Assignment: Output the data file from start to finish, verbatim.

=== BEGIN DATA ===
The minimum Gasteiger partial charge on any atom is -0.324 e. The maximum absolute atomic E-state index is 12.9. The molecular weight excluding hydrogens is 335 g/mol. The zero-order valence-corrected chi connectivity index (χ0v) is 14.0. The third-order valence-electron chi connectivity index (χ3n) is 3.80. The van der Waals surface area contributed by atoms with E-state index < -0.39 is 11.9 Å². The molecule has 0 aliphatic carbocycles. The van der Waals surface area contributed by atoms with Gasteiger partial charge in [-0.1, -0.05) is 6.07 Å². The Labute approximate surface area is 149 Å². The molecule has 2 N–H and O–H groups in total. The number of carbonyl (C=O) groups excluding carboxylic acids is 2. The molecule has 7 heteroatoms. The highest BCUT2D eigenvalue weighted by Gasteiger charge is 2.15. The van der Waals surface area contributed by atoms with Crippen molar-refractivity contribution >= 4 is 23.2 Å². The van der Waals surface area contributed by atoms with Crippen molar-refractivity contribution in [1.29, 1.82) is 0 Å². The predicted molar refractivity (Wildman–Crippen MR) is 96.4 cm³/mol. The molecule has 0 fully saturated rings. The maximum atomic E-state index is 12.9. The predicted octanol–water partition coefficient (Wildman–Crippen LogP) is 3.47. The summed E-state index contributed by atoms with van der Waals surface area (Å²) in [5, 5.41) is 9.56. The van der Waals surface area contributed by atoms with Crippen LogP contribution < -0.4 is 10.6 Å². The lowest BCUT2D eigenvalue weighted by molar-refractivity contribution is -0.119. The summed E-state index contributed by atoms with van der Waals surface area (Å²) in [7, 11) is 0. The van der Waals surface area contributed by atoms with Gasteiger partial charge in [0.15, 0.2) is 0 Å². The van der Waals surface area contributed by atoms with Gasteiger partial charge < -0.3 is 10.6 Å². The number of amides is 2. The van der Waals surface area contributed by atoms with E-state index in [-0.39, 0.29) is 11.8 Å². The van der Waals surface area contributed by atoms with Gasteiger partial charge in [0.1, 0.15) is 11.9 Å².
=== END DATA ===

The minimum Gasteiger partial charge on any atom is -0.324 e. The maximum absolute atomic E-state index is 12.9. The molecular weight excluding hydrogens is 335 g/mol. The zero-order valence-corrected chi connectivity index (χ0v) is 14.0. The third-order valence-electron chi connectivity index (χ3n) is 3.80. The van der Waals surface area contributed by atoms with E-state index < -0.39 is 11.9 Å². The molecule has 0 aliphatic carbocycles. The van der Waals surface area contributed by atoms with Gasteiger partial charge in [-0.1, -0.05) is 6.07 Å². The Labute approximate surface area is 149 Å². The molecule has 2 N–H and O–H groups in total. The number of carbonyl (C=O) groups excluding carboxylic acids is 2. The molecule has 7 heteroatoms. The highest BCUT2D eigenvalue weighted by Gasteiger charge is 2.15. The van der Waals surface area contributed by atoms with Crippen molar-refractivity contribution >= 4 is 23.2 Å². The van der Waals surface area contributed by atoms with Crippen molar-refractivity contribution in [1.29, 1.82) is 0 Å². The predicted molar refractivity (Wildman–Crippen MR) is 96.4 cm³/mol. The molecule has 0 fully saturated rings. The maximum atomic E-state index is 12.9. The predicted octanol–water partition coefficient (Wildman–Crippen LogP) is 3.47. The summed E-state index contributed by atoms with van der Waals surface area (Å²) in [5, 5.41) is 9.56. The van der Waals surface area contributed by atoms with Crippen LogP contribution < -0.4 is 10.6 Å². The lowest BCUT2D eigenvalue weighted by molar-refractivity contribution is -0.119. The summed E-state index contributed by atoms with van der Waals surface area (Å²) in [7, 11) is 0. The van der Waals surface area contributed by atoms with Gasteiger partial charge in [0.15, 0.2) is 0 Å². The van der Waals surface area contributed by atoms with Gasteiger partial charge < -0.3 is 10.6 Å². The number of amides is 2. The van der Waals surface area contributed by atoms with E-state index in [-0.39, 0.29) is 11.8 Å². The van der Waals surface area contributed by atoms with Gasteiger partial charge in [0.1, 0.15) is 11.9 Å².